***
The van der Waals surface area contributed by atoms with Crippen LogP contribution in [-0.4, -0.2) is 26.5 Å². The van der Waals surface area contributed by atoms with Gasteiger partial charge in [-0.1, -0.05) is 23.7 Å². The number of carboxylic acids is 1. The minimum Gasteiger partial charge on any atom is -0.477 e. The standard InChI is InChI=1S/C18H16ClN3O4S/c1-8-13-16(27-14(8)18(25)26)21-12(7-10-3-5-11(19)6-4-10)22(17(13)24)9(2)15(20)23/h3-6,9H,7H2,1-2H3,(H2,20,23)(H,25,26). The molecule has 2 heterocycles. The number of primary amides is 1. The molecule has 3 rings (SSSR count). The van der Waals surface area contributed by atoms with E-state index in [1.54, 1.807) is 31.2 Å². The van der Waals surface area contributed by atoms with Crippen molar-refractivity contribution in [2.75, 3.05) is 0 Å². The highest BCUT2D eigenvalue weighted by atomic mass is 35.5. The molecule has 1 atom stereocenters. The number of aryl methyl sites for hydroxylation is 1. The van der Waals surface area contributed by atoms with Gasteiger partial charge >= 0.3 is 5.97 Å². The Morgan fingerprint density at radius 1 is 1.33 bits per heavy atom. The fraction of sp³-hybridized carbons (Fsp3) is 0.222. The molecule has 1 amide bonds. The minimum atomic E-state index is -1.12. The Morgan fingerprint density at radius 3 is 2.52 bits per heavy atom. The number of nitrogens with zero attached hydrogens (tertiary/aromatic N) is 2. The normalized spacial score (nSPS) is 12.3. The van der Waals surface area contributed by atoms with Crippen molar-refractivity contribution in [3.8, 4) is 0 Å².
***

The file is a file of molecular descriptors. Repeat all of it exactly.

The van der Waals surface area contributed by atoms with Crippen LogP contribution in [-0.4, -0.2) is 26.5 Å². The van der Waals surface area contributed by atoms with Gasteiger partial charge in [-0.1, -0.05) is 23.7 Å². The number of carboxylic acids is 1. The minimum Gasteiger partial charge on any atom is -0.477 e. The standard InChI is InChI=1S/C18H16ClN3O4S/c1-8-13-16(27-14(8)18(25)26)21-12(7-10-3-5-11(19)6-4-10)22(17(13)24)9(2)15(20)23/h3-6,9H,7H2,1-2H3,(H2,20,23)(H,25,26). The molecule has 2 heterocycles. The number of primary amides is 1. The molecule has 3 rings (SSSR count). The van der Waals surface area contributed by atoms with E-state index in [1.54, 1.807) is 31.2 Å². The van der Waals surface area contributed by atoms with Crippen molar-refractivity contribution in [2.75, 3.05) is 0 Å². The highest BCUT2D eigenvalue weighted by atomic mass is 35.5. The molecule has 1 atom stereocenters. The number of aryl methyl sites for hydroxylation is 1. The van der Waals surface area contributed by atoms with Gasteiger partial charge >= 0.3 is 5.97 Å². The Morgan fingerprint density at radius 1 is 1.33 bits per heavy atom. The fraction of sp³-hybridized carbons (Fsp3) is 0.222. The molecule has 1 amide bonds. The minimum atomic E-state index is -1.12. The Morgan fingerprint density at radius 3 is 2.52 bits per heavy atom. The number of nitrogens with zero attached hydrogens (tertiary/aromatic N) is 2. The normalized spacial score (nSPS) is 12.3. The van der Waals surface area contributed by atoms with Crippen molar-refractivity contribution in [3.8, 4) is 0 Å².